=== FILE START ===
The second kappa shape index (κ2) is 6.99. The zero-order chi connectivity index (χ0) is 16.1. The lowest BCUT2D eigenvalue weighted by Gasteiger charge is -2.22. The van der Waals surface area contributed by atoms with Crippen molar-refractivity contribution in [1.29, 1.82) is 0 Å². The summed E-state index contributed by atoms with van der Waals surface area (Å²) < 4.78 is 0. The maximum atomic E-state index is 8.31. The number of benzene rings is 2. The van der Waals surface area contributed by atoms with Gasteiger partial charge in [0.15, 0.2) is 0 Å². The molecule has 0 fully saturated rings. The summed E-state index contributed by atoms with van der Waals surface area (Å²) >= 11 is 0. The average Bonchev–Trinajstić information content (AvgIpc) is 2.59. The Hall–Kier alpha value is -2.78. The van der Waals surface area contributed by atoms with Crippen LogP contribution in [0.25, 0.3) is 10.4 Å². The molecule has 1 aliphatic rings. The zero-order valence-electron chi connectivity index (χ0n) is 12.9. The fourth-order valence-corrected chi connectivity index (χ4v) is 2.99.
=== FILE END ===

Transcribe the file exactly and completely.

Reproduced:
The second kappa shape index (κ2) is 6.99. The zero-order chi connectivity index (χ0) is 16.1. The lowest BCUT2D eigenvalue weighted by Gasteiger charge is -2.22. The van der Waals surface area contributed by atoms with Crippen molar-refractivity contribution in [1.29, 1.82) is 0 Å². The summed E-state index contributed by atoms with van der Waals surface area (Å²) < 4.78 is 0. The maximum atomic E-state index is 8.31. The number of benzene rings is 2. The van der Waals surface area contributed by atoms with Gasteiger partial charge in [0.15, 0.2) is 0 Å². The molecule has 0 fully saturated rings. The summed E-state index contributed by atoms with van der Waals surface area (Å²) >= 11 is 0. The average Bonchev–Trinajstić information content (AvgIpc) is 2.59. The Hall–Kier alpha value is -2.78. The van der Waals surface area contributed by atoms with Crippen LogP contribution in [0.25, 0.3) is 10.4 Å². The molecule has 1 aliphatic rings. The zero-order valence-electron chi connectivity index (χ0n) is 12.9. The fourth-order valence-corrected chi connectivity index (χ4v) is 2.99.